Thanks. I'll downgrade to 17.01. Thanks! I have a number of these, so it's helpful not to have to replace them all at once. Plus, I learned something!

I appreciate all the help, everyone.

Yes, what is likely happening is that the build is too large for the overlay system to use the flash, so it uses a tempfs (RAM backed). You typically need at least 3 erase blocks, or close to 200 kB free to be able to use JFFS2 (flash backed) for the overlay.

You probably should learn how to build or assemble images as 17.01 is about to be EOL, with no further patches, including security updates.

(This is nothing new, the end of the road for 4/32 devices has been foreseen for several years, with the "tiny" target being a stop-gap measure too give people time to either upgrade, or learn the skills to be able to run these devices with custom builds and within their limited capabilities.)

1 Like

Thanks again! These devices have more than paid for themselves. Looks like it's time for an upgrade. I'll still upgrade them to 17.01 to keep them as toys.


Hmmm... 17.01 doesn't work either. Is it possible that I can reduce something (like the initial needs of the overlay) to make this work?

You can likely use 18.06 if you use the Image Builder to remove a few things. Features many people don't need are ipv6, ppp and LuCI.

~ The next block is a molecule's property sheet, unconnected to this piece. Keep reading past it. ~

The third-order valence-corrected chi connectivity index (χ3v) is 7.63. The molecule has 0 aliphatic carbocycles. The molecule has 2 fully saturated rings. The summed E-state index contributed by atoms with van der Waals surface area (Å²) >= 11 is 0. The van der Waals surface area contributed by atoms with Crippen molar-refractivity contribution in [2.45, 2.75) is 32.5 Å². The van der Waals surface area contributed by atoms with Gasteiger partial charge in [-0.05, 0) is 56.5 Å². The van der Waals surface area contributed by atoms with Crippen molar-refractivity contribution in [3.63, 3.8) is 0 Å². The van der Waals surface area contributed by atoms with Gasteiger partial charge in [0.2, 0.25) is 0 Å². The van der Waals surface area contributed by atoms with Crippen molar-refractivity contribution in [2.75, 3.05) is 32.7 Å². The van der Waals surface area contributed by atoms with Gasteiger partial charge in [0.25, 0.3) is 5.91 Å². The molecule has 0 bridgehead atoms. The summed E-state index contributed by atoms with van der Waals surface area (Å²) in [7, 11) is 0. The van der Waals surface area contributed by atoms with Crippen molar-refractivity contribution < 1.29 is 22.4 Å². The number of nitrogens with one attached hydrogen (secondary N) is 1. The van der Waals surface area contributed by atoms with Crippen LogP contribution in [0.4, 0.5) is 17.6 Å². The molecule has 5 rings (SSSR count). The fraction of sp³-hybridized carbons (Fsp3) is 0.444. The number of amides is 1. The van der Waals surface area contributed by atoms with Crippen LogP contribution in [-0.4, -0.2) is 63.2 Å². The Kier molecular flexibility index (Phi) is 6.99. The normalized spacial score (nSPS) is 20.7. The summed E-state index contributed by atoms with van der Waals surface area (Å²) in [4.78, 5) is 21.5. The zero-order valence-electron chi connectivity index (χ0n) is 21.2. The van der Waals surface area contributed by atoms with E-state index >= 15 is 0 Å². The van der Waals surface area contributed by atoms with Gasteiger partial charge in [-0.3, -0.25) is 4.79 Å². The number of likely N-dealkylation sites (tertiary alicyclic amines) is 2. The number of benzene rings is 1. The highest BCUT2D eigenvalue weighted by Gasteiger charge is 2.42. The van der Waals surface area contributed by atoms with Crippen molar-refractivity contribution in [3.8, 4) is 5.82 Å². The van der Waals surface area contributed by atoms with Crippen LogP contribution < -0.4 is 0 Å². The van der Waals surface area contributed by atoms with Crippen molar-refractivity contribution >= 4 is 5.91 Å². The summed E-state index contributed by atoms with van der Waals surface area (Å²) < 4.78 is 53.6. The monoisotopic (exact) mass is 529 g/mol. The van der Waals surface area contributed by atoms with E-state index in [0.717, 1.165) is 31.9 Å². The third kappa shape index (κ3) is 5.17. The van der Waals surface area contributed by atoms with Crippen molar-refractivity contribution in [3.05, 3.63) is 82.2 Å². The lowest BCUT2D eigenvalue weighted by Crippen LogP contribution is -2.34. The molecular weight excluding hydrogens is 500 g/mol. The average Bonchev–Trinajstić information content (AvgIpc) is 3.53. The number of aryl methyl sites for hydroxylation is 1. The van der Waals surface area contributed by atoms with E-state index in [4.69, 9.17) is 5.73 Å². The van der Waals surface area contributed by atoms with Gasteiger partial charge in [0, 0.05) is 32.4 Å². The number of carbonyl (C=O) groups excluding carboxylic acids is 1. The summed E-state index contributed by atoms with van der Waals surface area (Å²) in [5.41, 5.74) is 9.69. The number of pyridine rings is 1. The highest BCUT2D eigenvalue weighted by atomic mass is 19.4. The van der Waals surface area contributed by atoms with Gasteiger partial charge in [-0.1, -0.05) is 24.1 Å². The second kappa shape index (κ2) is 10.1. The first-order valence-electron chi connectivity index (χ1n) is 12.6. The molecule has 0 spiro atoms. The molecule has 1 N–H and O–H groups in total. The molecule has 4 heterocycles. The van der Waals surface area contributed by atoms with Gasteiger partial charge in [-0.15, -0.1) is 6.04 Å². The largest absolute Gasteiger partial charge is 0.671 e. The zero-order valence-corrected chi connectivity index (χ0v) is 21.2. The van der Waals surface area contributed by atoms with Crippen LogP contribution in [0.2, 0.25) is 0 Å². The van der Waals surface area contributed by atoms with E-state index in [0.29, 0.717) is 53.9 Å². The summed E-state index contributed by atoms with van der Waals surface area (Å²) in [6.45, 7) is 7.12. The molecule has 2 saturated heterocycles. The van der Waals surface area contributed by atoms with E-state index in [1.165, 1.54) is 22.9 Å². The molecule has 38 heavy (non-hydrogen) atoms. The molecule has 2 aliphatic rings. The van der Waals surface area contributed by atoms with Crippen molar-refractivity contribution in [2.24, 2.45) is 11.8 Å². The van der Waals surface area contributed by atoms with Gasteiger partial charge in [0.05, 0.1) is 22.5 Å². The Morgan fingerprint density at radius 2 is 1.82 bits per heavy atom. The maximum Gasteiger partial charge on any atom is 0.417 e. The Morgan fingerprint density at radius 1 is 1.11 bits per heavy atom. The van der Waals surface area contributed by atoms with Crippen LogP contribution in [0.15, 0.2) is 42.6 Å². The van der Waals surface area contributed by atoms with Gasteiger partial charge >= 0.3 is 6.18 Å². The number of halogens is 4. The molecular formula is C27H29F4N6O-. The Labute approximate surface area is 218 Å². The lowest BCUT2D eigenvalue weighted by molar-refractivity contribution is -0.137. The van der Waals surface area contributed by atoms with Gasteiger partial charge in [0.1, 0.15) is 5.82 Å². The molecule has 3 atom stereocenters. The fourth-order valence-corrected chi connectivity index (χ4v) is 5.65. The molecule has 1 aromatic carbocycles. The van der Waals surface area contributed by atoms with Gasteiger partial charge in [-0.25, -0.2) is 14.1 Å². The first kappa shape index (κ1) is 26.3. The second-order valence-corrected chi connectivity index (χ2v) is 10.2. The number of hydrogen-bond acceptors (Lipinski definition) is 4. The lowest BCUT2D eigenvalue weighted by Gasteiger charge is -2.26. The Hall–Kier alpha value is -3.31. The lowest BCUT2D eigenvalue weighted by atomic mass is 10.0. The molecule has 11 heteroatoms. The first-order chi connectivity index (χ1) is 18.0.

One thing that can be puzzling at first is that "deleting" packages from an installed ROM doesn't free up any space. That's because a ROM is, well, read-only, and all that happens is that they get "Wite-Out" over them so you don't see them.

The Image Builder is a way to assemble pre-compiled packages into a ROM. The full build system is used to build from source and doesn't require any more packages to be installed on your Linux-based build machine, is just about as easy to use, and it even more flexible than the Image Builder.

1 Like

I do understand the idea of ROM/Overlays, I guess I'm just confused because it seemed like this model should work with 17.01.5 but I'm having issues. Perhaps I'm mistaken and it just doesn't work with LEDE-17.05.1

You're in the position of needing to build your own image if the pre-built ones don't have enough space for a functional overlay. There isn't any reasonable way to modify a pre-built image. The limitation of three, free, erase blocks is from how JFFS2 works.

1 Like

Sure there is... The image builder. That's exactly what it's for.

@kurios First thing to strip would be LuCI, that gives you some headroom. Other things to look at are PPP if you don't need it (and IPv6 support if need be).

1 Like

The advantage of Image Builder vs. a complete build from source code-- as well as the disadvantage-- is that it uses a pre-built kernel.

The advantage is that the kernel exactly matches the kernel required by the packages in the server repository. Thus you could (if you had the space, which you likely don't) install packages later online with opkg. Which reminds me, if you are building a custom image and won't be needing to install any more packages online later, you can remove opkg.

The disadvantage is that you can't make the kernel smaller by removing kmods that are built into the kernel itself, which I think includes a large part of the ppp and IPv6 support. You can remove user-space packages related to ppp and IPv6.

1 Like